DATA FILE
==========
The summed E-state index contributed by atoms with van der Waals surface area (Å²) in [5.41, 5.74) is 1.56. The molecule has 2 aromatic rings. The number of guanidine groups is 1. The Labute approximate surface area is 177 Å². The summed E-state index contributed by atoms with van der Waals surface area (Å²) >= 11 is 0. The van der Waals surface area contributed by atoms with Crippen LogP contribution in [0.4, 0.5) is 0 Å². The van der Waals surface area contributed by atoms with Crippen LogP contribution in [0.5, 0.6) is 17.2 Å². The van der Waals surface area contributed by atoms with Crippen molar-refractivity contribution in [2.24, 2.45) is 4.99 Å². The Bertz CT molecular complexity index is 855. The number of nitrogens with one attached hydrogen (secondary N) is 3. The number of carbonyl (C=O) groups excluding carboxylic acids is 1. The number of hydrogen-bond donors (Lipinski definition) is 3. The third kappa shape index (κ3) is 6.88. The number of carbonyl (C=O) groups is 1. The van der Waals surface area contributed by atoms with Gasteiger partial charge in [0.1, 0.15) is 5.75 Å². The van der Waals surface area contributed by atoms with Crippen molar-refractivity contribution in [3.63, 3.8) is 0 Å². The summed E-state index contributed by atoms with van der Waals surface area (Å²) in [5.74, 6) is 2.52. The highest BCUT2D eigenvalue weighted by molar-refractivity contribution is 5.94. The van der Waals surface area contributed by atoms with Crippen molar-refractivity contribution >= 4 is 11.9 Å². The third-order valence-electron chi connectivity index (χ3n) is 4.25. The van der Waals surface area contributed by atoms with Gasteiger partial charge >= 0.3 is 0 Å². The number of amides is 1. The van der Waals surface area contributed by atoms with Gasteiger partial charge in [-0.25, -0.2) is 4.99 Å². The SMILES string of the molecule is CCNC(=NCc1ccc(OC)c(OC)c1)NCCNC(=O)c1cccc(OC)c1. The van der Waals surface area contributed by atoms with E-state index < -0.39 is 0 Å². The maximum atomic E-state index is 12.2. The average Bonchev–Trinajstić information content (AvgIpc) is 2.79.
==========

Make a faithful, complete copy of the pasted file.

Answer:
The summed E-state index contributed by atoms with van der Waals surface area (Å²) in [5.41, 5.74) is 1.56. The molecule has 2 aromatic rings. The number of guanidine groups is 1. The Labute approximate surface area is 177 Å². The summed E-state index contributed by atoms with van der Waals surface area (Å²) >= 11 is 0. The van der Waals surface area contributed by atoms with Crippen LogP contribution in [0.4, 0.5) is 0 Å². The van der Waals surface area contributed by atoms with Crippen LogP contribution in [0.5, 0.6) is 17.2 Å². The van der Waals surface area contributed by atoms with Crippen molar-refractivity contribution in [2.24, 2.45) is 4.99 Å². The Bertz CT molecular complexity index is 855. The number of nitrogens with one attached hydrogen (secondary N) is 3. The number of carbonyl (C=O) groups excluding carboxylic acids is 1. The number of hydrogen-bond donors (Lipinski definition) is 3. The third kappa shape index (κ3) is 6.88. The number of carbonyl (C=O) groups is 1. The van der Waals surface area contributed by atoms with Gasteiger partial charge in [0.1, 0.15) is 5.75 Å². The van der Waals surface area contributed by atoms with Crippen molar-refractivity contribution in [3.63, 3.8) is 0 Å². The summed E-state index contributed by atoms with van der Waals surface area (Å²) in [5.74, 6) is 2.52. The highest BCUT2D eigenvalue weighted by molar-refractivity contribution is 5.94. The van der Waals surface area contributed by atoms with Crippen molar-refractivity contribution >= 4 is 11.9 Å². The third-order valence-electron chi connectivity index (χ3n) is 4.25. The van der Waals surface area contributed by atoms with Gasteiger partial charge >= 0.3 is 0 Å². The number of amides is 1. The van der Waals surface area contributed by atoms with Gasteiger partial charge in [-0.25, -0.2) is 4.99 Å². The SMILES string of the molecule is CCNC(=NCc1ccc(OC)c(OC)c1)NCCNC(=O)c1cccc(OC)c1. The van der Waals surface area contributed by atoms with E-state index < -0.39 is 0 Å². The maximum atomic E-state index is 12.2. The average Bonchev–Trinajstić information content (AvgIpc) is 2.79.